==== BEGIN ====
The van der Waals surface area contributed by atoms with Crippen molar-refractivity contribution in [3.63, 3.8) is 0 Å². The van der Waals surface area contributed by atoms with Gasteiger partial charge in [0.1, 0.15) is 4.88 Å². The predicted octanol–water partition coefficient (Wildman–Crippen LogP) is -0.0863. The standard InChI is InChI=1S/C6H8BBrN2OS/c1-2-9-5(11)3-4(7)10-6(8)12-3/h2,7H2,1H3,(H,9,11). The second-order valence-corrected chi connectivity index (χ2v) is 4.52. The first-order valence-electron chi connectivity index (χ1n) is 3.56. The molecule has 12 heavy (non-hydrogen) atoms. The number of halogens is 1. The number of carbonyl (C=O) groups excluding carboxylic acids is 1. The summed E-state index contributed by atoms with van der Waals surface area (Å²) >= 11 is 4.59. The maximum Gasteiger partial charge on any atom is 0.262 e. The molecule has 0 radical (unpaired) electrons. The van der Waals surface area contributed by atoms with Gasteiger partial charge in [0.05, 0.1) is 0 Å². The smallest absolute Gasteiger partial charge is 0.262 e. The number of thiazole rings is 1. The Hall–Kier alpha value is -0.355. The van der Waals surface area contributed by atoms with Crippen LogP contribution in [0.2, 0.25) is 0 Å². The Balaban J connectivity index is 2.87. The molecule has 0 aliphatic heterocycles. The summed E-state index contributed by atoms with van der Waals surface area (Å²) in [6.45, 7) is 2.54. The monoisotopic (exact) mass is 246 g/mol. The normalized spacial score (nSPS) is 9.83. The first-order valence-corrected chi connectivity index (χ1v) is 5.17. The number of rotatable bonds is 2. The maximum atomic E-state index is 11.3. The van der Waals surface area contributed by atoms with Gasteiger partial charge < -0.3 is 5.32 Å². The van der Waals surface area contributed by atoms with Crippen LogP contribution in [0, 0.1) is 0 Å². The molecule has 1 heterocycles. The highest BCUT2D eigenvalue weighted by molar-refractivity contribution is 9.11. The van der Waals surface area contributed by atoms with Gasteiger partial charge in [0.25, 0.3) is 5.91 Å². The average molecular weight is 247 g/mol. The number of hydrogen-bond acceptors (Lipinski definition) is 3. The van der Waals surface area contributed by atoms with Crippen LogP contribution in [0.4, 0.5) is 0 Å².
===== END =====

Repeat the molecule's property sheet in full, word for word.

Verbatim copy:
The van der Waals surface area contributed by atoms with Crippen molar-refractivity contribution in [3.63, 3.8) is 0 Å². The van der Waals surface area contributed by atoms with Gasteiger partial charge in [0.1, 0.15) is 4.88 Å². The predicted octanol–water partition coefficient (Wildman–Crippen LogP) is -0.0863. The standard InChI is InChI=1S/C6H8BBrN2OS/c1-2-9-5(11)3-4(7)10-6(8)12-3/h2,7H2,1H3,(H,9,11). The second-order valence-corrected chi connectivity index (χ2v) is 4.52. The first-order valence-electron chi connectivity index (χ1n) is 3.56. The molecule has 12 heavy (non-hydrogen) atoms. The number of halogens is 1. The number of carbonyl (C=O) groups excluding carboxylic acids is 1. The summed E-state index contributed by atoms with van der Waals surface area (Å²) >= 11 is 4.59. The maximum Gasteiger partial charge on any atom is 0.262 e. The molecule has 0 radical (unpaired) electrons. The van der Waals surface area contributed by atoms with Gasteiger partial charge in [0.05, 0.1) is 0 Å². The smallest absolute Gasteiger partial charge is 0.262 e. The number of thiazole rings is 1. The Hall–Kier alpha value is -0.355. The van der Waals surface area contributed by atoms with Crippen LogP contribution in [0.2, 0.25) is 0 Å². The Balaban J connectivity index is 2.87. The molecule has 0 aliphatic heterocycles. The summed E-state index contributed by atoms with van der Waals surface area (Å²) in [6.45, 7) is 2.54. The monoisotopic (exact) mass is 246 g/mol. The normalized spacial score (nSPS) is 9.83. The first-order valence-corrected chi connectivity index (χ1v) is 5.17. The number of rotatable bonds is 2. The maximum atomic E-state index is 11.3. The van der Waals surface area contributed by atoms with Gasteiger partial charge < -0.3 is 5.32 Å². The van der Waals surface area contributed by atoms with Crippen LogP contribution in [0, 0.1) is 0 Å². The molecule has 1 heterocycles. The highest BCUT2D eigenvalue weighted by molar-refractivity contribution is 9.11. The van der Waals surface area contributed by atoms with Gasteiger partial charge in [0.25, 0.3) is 5.91 Å². The average molecular weight is 247 g/mol. The number of hydrogen-bond acceptors (Lipinski definition) is 3. The van der Waals surface area contributed by atoms with Crippen LogP contribution in [0.4, 0.5) is 0 Å².